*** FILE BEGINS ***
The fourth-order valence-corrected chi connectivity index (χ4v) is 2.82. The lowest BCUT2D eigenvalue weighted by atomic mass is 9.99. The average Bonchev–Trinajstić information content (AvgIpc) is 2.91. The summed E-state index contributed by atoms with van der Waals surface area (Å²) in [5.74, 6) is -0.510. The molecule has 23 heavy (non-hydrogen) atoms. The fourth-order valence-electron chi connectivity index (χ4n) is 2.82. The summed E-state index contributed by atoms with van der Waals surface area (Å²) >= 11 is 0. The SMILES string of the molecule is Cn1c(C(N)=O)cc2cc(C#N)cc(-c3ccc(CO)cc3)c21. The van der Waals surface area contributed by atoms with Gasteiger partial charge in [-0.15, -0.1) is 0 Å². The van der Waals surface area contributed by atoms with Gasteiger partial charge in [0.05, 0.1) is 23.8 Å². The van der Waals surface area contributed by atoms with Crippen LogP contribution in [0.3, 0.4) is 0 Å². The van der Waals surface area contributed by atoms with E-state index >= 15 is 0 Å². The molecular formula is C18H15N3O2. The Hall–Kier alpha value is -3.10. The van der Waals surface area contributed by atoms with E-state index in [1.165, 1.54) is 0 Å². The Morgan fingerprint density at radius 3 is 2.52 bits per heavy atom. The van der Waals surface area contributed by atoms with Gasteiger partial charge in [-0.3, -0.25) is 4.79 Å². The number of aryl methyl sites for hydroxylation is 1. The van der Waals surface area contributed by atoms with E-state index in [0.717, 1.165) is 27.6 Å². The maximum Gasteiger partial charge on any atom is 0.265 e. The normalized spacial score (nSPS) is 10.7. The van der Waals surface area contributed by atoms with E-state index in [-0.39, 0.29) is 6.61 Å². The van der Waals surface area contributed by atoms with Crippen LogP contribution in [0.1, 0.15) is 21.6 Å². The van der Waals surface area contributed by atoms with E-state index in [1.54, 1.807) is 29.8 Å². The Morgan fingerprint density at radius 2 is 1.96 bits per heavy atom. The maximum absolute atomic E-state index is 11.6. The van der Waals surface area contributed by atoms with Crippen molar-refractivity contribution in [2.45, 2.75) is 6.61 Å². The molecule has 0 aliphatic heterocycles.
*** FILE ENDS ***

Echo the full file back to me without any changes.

The fourth-order valence-corrected chi connectivity index (χ4v) is 2.82. The lowest BCUT2D eigenvalue weighted by atomic mass is 9.99. The average Bonchev–Trinajstić information content (AvgIpc) is 2.91. The summed E-state index contributed by atoms with van der Waals surface area (Å²) in [5.74, 6) is -0.510. The molecule has 23 heavy (non-hydrogen) atoms. The fourth-order valence-electron chi connectivity index (χ4n) is 2.82. The summed E-state index contributed by atoms with van der Waals surface area (Å²) >= 11 is 0. The SMILES string of the molecule is Cn1c(C(N)=O)cc2cc(C#N)cc(-c3ccc(CO)cc3)c21. The van der Waals surface area contributed by atoms with Gasteiger partial charge in [-0.15, -0.1) is 0 Å². The van der Waals surface area contributed by atoms with Gasteiger partial charge in [0.05, 0.1) is 23.8 Å². The van der Waals surface area contributed by atoms with Crippen LogP contribution in [0.3, 0.4) is 0 Å². The van der Waals surface area contributed by atoms with E-state index >= 15 is 0 Å². The molecular formula is C18H15N3O2. The Hall–Kier alpha value is -3.10. The van der Waals surface area contributed by atoms with E-state index in [1.165, 1.54) is 0 Å². The Morgan fingerprint density at radius 3 is 2.52 bits per heavy atom. The van der Waals surface area contributed by atoms with Gasteiger partial charge in [-0.3, -0.25) is 4.79 Å². The number of aryl methyl sites for hydroxylation is 1. The van der Waals surface area contributed by atoms with E-state index in [0.717, 1.165) is 27.6 Å². The maximum Gasteiger partial charge on any atom is 0.265 e. The normalized spacial score (nSPS) is 10.7. The van der Waals surface area contributed by atoms with E-state index in [-0.39, 0.29) is 6.61 Å². The van der Waals surface area contributed by atoms with Crippen LogP contribution in [0.1, 0.15) is 21.6 Å². The van der Waals surface area contributed by atoms with E-state index in [1.54, 1.807) is 29.8 Å². The Morgan fingerprint density at radius 2 is 1.96 bits per heavy atom. The maximum absolute atomic E-state index is 11.6. The van der Waals surface area contributed by atoms with Crippen molar-refractivity contribution in [2.45, 2.75) is 6.61 Å². The molecule has 0 aliphatic heterocycles.